Who you really are

Shane

Right before I became pregnant with Shane in 1997, I was struggling with my weight and my self-confidence. Again. Like many women, I had this image in my head of what I should look like. Because I didn’t look like an airbrushed supermodel. No one did. Not even the supermodel.

So obviously, every time I looked in the mirror the image in my head and the image in the mirror did not match. Then I got pregnant and I couldn’t follow my typical crazed exercise bulimic ritual. So I planned for After The Baby. I bought a 13” television-VHS combo and a post-pregnancy yoga video. The plan was that while the baby slept, I would do the yoga video and lose the pregnancy weight. Like all pre-baby plans, the VHS-yoga-weight-loss plan went in a completely different direction.

Because the baby didn’t sleep. So I never used the VHS player for the post-baby yoga video. My baby Shane was colicky and did not sleep more than two hours at a stretch. As it turns out, the only thing that would occupy him during these bouts of colicky crankiness were 1980’s movie videos. I would bring him into bed with me while he fussed and wiggled and I would put a movie into the VHS player.  And I would pass out. I’d wake up hours later, the movie would have rewound and restarted, and Shane would be sitting up at the end of the bed in his onesie, focused on the movie, swaying back and forth as he watched the movie.

Fast forward 19 years. We’re at the dinner table. It’s me, Shane, Max, and Shane’s friend. We’re discussing Shane’s imminent move to Oregon and what he will take with him. Max said, “You’re taking the VHS TV to Oregon, right?” Shane said, “If I could only take one thing with me, that would be it.” His friend says, “This is so cool. I don’t remember the last time my family sat down for a home-made dinner and just talked.” First, I have finally begun to enjoy cooking and food. Because life is short and you shouldn’t freaking deprive yourself. That evening, I had cooked a good meal, I’m just going to say. And second, we explained in that dinner conversation that the VHS-television player had been given to Shane, who kept it and valued it above the other electronics and technology he acquired in the 19 years of his life.

I have a B.A. in Psychology: in the books and studies I read towards that degree I learned that there’s been a long-standing dispute about whether an individual’s mental health is determined by genetics or environment. In my Shane’s case, I’d say environment was predominant, largely due to the movies of his infant years. He has the 1980’s VHS movies from his early years memorized. He can recite The Breakfast Club from heart, start to finish. And when I want someone to watch Better Off Dead with, I can count on my eldest son to sit through it, again, with me.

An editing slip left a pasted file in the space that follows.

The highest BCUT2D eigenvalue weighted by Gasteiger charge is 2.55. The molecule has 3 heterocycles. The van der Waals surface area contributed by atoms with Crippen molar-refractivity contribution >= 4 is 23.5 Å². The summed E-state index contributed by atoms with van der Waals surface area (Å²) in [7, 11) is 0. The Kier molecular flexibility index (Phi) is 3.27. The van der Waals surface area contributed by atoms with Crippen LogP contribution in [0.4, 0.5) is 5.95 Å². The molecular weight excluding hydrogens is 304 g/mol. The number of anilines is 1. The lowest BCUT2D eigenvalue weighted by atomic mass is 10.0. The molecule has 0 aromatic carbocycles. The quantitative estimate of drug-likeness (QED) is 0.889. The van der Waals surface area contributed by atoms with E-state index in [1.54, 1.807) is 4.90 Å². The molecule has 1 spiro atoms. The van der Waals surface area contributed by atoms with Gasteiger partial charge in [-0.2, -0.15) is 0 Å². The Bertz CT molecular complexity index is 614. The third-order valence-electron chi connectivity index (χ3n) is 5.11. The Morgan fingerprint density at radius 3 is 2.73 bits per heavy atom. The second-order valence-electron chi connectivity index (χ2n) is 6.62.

For his high school yearbook dedication, his brother and I wrote this, from his favorite movie:

“Dear Mr. Vernon, we accept the fact that we had to sacrifice a whole Saturday in detention for whatever it was we did wrong. But we think you’re crazy to make us write an essay telling you who we think we are. And you see us as you want to see us… in the simplest terms in the most convenient definitions. But what we found out is that each one of us is a brain…

and an athlete…

and a basket case…

a princess…

and a criminal…

Does that answer your question? Sincerely yours, The Breakfast Club.”

My Shane moves to Oregon next week, to study film and video. He’s taking the 20 year old VHS-television. He is a unique, athletic, kind, rebellious, audacious, human being. And I could not be prouder of my kid who defies definition in the simplest terms. I will miss the hell out of him.

For the record, despite never doing the VHS yoga video, I lost the “baby weight.” I didn’t lose weight because of the VHS-television and the video I bought. I lost weight many, many years later. I lost weight when I let go of the bullshit reasons that anyone else put on me to lose weight. And it wasn’t the baby weight or the divorce weight or the stress weight or however else we define it. I lost the weight of expectations and definitions. I lost the weight of what I thought I should be as a wife, mother, daughter, woman, friend, lawyer. Those are the simplest, most convenient definitions.  But that doesn’t really define who I am. Or who any of us are. When we let go of the weight of unrealistic expectations, we gain this airy freedom of who we really are. Like anything else, weight is how we define it. I’m free. It doesn’t matter how much I f*cking weigh.

The world is an imperfect place. Screws fall out all the time. (The Breakfast Club.) But imperfections are just another convenient definition. In fact, imperfections define our uniqueness. Look in the mirror. Check out that imperfect, beautiful, audacious, rebellious, kind, heartfelt, badass, free, human being. And be proud of yourself.

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